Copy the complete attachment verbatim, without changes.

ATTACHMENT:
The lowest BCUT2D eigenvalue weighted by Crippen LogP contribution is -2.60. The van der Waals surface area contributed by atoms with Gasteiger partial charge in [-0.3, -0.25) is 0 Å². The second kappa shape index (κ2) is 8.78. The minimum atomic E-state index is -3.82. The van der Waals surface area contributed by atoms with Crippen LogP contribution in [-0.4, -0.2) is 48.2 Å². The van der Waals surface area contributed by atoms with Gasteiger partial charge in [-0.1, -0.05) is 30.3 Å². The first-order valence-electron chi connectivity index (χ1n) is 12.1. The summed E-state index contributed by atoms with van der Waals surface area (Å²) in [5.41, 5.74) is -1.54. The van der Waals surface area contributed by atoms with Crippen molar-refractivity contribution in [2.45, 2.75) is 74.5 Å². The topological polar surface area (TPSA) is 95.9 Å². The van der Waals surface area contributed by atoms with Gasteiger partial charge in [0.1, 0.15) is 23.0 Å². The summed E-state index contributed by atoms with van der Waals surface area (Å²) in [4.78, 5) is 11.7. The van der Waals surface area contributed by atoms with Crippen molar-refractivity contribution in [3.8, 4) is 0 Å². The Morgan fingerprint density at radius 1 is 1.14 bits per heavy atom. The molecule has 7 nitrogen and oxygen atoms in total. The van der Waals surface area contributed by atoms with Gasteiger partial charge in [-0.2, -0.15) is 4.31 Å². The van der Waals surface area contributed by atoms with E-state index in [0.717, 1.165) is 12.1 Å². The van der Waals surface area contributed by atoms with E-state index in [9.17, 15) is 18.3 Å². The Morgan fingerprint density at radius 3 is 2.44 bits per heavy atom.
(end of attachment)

The lowest BCUT2D eigenvalue weighted by Crippen LogP contribution is -2.60. The van der Waals surface area contributed by atoms with Gasteiger partial charge in [-0.3, -0.25) is 0 Å². The second kappa shape index (κ2) is 8.78. The minimum atomic E-state index is -3.82. The van der Waals surface area contributed by atoms with Crippen LogP contribution in [-0.4, -0.2) is 48.2 Å². The van der Waals surface area contributed by atoms with Gasteiger partial charge in [-0.1, -0.05) is 30.3 Å². The first-order valence-electron chi connectivity index (χ1n) is 12.1. The summed E-state index contributed by atoms with van der Waals surface area (Å²) in [5.41, 5.74) is -1.54. The van der Waals surface area contributed by atoms with Crippen molar-refractivity contribution in [2.45, 2.75) is 74.5 Å². The topological polar surface area (TPSA) is 95.9 Å². The van der Waals surface area contributed by atoms with Gasteiger partial charge in [0.1, 0.15) is 23.0 Å². The summed E-state index contributed by atoms with van der Waals surface area (Å²) in [4.78, 5) is 11.7. The van der Waals surface area contributed by atoms with Crippen molar-refractivity contribution in [3.8, 4) is 0 Å². The Morgan fingerprint density at radius 1 is 1.14 bits per heavy atom. The molecule has 7 nitrogen and oxygen atoms in total. The van der Waals surface area contributed by atoms with Gasteiger partial charge in [-0.2, -0.15) is 4.31 Å². The van der Waals surface area contributed by atoms with E-state index in [0.717, 1.165) is 12.1 Å². The van der Waals surface area contributed by atoms with E-state index in [9.17, 15) is 18.3 Å². The Morgan fingerprint density at radius 3 is 2.44 bits per heavy atom.